Robert Graves: War’s path of death, decay and decomposition
From Good-Bye to All That (1929)
We had no blankets, greatcoats or waterproof sheets, not any time or material to build new shelters. The rain continued. Every night we went out to fetch in the dead of the other battalions. The Germans continued indulgent and we had very few casualties. After the first day or two the corpses swelled and stank. I vomited more than once while superintending the carrying. Those we could not get in from the German wire continued to swell until the wall of the stomach collapsed, either naturally or when punctured by a bullet; a disgusting smell would float across. The colour of the dead faces changed from white to yellow-grey, to red, to purple, to green, to black, to slimy.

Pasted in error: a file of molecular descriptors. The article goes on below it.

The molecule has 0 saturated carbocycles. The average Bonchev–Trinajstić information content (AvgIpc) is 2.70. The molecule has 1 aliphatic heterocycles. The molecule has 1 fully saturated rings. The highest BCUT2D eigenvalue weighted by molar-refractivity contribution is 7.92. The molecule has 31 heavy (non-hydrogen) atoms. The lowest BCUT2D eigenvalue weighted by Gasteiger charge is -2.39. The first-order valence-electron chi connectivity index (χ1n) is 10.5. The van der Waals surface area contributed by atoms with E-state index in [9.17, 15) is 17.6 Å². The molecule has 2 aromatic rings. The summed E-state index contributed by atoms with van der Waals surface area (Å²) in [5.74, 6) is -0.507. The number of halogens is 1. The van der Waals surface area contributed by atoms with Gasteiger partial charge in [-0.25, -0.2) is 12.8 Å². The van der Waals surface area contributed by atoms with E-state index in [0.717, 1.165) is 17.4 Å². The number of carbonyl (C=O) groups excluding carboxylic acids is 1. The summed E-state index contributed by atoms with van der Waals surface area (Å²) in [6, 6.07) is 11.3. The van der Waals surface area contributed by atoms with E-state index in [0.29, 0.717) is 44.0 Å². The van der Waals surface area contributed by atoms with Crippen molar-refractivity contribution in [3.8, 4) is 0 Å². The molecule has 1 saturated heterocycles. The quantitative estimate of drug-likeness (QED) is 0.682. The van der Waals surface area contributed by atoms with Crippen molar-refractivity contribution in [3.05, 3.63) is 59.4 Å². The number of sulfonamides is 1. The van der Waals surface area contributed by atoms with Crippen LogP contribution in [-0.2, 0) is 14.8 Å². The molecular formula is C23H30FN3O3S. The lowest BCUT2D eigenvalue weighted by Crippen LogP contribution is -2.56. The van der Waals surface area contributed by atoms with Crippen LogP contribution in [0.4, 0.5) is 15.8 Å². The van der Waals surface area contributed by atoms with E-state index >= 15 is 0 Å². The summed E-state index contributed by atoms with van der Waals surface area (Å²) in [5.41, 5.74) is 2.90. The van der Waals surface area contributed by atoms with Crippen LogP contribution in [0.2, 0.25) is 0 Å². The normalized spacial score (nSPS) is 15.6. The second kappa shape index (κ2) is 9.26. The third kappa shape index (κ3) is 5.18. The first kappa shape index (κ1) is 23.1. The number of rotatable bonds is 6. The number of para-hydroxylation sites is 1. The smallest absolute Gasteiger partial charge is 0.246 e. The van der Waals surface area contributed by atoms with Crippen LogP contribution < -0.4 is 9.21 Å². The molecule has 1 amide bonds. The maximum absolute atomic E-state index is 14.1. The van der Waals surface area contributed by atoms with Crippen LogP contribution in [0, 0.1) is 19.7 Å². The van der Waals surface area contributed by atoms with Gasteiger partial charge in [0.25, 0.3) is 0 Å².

The next two days we went in bivouacs outside Mametz Wood. We were in fighting kit and felt the cold at night, so I went into the wood to find German overcoats to use as blankets. It was full of Prussian Guards Reservists, big men, and dead Royal Welch and South Wales Borderers of the New Army Battalions, little men. Not a single tree in the wood remained unbroken. I collected my overcoats and hurried out as quickly as I could, climbing out as quickly as I could, climbing through the wreckage of green branches. Going and coming, by the only possible route, I passed by the bloating and stinking corpse of a German with his back propped against a tree. He had a green face, spectacles, close-shaven hair; black blood was dripping from the nose and beard. I came across two other unforgettable corpses: a man of the South Wales Borderers and one of the Lehr Regiment had succeeded in bayoneting each other simultaneously. A survivor of the fighting told me later that he had seen a young soldier of the Fourteenth Royal Welch bayoneting a German in parade-ground style, automatically exclaiming: ‘In, out, on guard!’